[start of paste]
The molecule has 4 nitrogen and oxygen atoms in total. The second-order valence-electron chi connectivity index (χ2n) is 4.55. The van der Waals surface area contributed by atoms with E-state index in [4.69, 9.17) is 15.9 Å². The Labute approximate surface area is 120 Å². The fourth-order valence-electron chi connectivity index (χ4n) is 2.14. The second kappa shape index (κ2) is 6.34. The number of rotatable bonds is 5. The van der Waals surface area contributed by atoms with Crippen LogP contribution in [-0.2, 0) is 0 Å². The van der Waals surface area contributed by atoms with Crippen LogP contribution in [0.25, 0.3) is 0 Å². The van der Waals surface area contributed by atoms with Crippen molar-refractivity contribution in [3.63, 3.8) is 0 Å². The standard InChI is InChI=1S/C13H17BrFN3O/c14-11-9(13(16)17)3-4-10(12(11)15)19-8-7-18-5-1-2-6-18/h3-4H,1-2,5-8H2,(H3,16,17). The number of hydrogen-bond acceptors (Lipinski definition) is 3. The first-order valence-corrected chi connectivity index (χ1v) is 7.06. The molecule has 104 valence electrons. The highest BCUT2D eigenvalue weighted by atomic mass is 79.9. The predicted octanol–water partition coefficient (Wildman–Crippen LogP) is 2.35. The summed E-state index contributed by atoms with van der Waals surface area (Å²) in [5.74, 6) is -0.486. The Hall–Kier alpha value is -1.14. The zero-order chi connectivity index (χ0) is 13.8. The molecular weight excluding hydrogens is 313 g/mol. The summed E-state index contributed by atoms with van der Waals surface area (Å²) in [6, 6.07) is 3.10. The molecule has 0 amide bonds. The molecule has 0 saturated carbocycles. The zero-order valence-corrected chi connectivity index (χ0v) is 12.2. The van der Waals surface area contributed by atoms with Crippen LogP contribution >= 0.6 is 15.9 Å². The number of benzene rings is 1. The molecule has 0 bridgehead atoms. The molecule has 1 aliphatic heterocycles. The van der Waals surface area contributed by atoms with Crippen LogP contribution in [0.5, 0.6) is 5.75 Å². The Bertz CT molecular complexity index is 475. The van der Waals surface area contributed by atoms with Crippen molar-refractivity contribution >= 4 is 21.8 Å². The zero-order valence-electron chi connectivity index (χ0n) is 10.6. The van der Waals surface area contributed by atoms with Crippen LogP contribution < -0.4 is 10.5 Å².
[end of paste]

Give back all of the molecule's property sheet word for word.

The molecule has 4 nitrogen and oxygen atoms in total. The second-order valence-electron chi connectivity index (χ2n) is 4.55. The van der Waals surface area contributed by atoms with E-state index in [4.69, 9.17) is 15.9 Å². The Labute approximate surface area is 120 Å². The fourth-order valence-electron chi connectivity index (χ4n) is 2.14. The second kappa shape index (κ2) is 6.34. The number of rotatable bonds is 5. The van der Waals surface area contributed by atoms with Crippen LogP contribution in [-0.2, 0) is 0 Å². The van der Waals surface area contributed by atoms with Crippen LogP contribution in [0.25, 0.3) is 0 Å². The van der Waals surface area contributed by atoms with Crippen molar-refractivity contribution in [3.63, 3.8) is 0 Å². The standard InChI is InChI=1S/C13H17BrFN3O/c14-11-9(13(16)17)3-4-10(12(11)15)19-8-7-18-5-1-2-6-18/h3-4H,1-2,5-8H2,(H3,16,17). The number of hydrogen-bond acceptors (Lipinski definition) is 3. The first-order valence-corrected chi connectivity index (χ1v) is 7.06. The molecule has 104 valence electrons. The highest BCUT2D eigenvalue weighted by atomic mass is 79.9. The predicted octanol–water partition coefficient (Wildman–Crippen LogP) is 2.35. The summed E-state index contributed by atoms with van der Waals surface area (Å²) in [5.74, 6) is -0.486. The Hall–Kier alpha value is -1.14. The zero-order chi connectivity index (χ0) is 13.8. The molecular weight excluding hydrogens is 313 g/mol. The summed E-state index contributed by atoms with van der Waals surface area (Å²) in [6, 6.07) is 3.10. The molecule has 0 amide bonds. The molecule has 0 saturated carbocycles. The zero-order valence-corrected chi connectivity index (χ0v) is 12.2. The van der Waals surface area contributed by atoms with Crippen LogP contribution >= 0.6 is 15.9 Å². The number of benzene rings is 1. The molecule has 0 bridgehead atoms. The molecule has 1 aliphatic heterocycles. The van der Waals surface area contributed by atoms with Crippen LogP contribution in [0.5, 0.6) is 5.75 Å². The Bertz CT molecular complexity index is 475. The van der Waals surface area contributed by atoms with Crippen molar-refractivity contribution >= 4 is 21.8 Å². The zero-order valence-electron chi connectivity index (χ0n) is 10.6. The van der Waals surface area contributed by atoms with Crippen LogP contribution < -0.4 is 10.5 Å².